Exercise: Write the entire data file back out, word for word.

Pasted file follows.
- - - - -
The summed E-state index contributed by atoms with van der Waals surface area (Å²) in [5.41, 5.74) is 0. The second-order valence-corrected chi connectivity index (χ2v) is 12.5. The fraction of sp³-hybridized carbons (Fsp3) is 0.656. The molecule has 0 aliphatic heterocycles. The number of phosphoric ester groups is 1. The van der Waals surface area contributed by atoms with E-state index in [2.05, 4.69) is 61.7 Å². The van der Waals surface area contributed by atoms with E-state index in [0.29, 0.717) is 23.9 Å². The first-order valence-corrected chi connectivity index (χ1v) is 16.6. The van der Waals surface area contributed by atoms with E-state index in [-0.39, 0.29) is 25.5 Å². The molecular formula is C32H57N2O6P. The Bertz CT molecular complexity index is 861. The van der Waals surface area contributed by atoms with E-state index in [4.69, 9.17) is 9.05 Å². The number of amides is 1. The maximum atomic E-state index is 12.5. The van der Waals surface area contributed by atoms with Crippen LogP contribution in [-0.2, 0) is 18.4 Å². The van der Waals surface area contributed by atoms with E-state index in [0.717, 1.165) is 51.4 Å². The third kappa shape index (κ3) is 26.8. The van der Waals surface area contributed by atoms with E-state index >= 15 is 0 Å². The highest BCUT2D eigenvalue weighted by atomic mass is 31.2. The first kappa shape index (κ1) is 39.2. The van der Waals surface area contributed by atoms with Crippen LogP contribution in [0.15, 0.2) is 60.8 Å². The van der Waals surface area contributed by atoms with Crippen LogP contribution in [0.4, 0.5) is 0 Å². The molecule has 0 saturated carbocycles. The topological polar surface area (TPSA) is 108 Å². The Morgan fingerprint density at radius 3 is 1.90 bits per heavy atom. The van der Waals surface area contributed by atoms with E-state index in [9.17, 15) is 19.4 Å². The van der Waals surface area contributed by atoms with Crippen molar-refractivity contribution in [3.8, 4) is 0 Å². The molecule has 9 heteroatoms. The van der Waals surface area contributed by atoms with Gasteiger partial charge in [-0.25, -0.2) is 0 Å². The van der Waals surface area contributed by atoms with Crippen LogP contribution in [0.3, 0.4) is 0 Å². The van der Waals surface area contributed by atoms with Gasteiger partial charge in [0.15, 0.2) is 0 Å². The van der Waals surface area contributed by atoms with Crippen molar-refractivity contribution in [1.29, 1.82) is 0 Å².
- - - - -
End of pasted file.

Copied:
The summed E-state index contributed by atoms with van der Waals surface area (Å²) in [5.41, 5.74) is 0. The second-order valence-corrected chi connectivity index (χ2v) is 12.5. The fraction of sp³-hybridized carbons (Fsp3) is 0.656. The molecule has 0 aliphatic heterocycles. The number of phosphoric ester groups is 1. The van der Waals surface area contributed by atoms with E-state index in [2.05, 4.69) is 61.7 Å². The van der Waals surface area contributed by atoms with E-state index in [0.29, 0.717) is 23.9 Å². The first-order valence-corrected chi connectivity index (χ1v) is 16.6. The van der Waals surface area contributed by atoms with E-state index in [-0.39, 0.29) is 25.5 Å². The molecular formula is C32H57N2O6P. The Bertz CT molecular complexity index is 861. The van der Waals surface area contributed by atoms with E-state index in [4.69, 9.17) is 9.05 Å². The number of amides is 1. The maximum atomic E-state index is 12.5. The van der Waals surface area contributed by atoms with Crippen LogP contribution in [-0.2, 0) is 18.4 Å². The van der Waals surface area contributed by atoms with E-state index in [0.717, 1.165) is 51.4 Å². The third kappa shape index (κ3) is 26.8. The van der Waals surface area contributed by atoms with E-state index >= 15 is 0 Å². The highest BCUT2D eigenvalue weighted by atomic mass is 31.2. The first kappa shape index (κ1) is 39.2. The van der Waals surface area contributed by atoms with Crippen LogP contribution in [0.15, 0.2) is 60.8 Å². The van der Waals surface area contributed by atoms with Crippen LogP contribution in [0.4, 0.5) is 0 Å². The molecule has 0 saturated carbocycles. The topological polar surface area (TPSA) is 108 Å². The Morgan fingerprint density at radius 3 is 1.90 bits per heavy atom. The van der Waals surface area contributed by atoms with E-state index in [9.17, 15) is 19.4 Å². The van der Waals surface area contributed by atoms with Crippen molar-refractivity contribution in [3.8, 4) is 0 Å². The molecule has 9 heteroatoms. The van der Waals surface area contributed by atoms with Gasteiger partial charge in [-0.25, -0.2) is 0 Å². The van der Waals surface area contributed by atoms with Crippen LogP contribution in [0.3, 0.4) is 0 Å². The van der Waals surface area contributed by atoms with Gasteiger partial charge in [0.15, 0.2) is 0 Å². The van der Waals surface area contributed by atoms with Crippen molar-refractivity contribution in [1.29, 1.82) is 0 Å².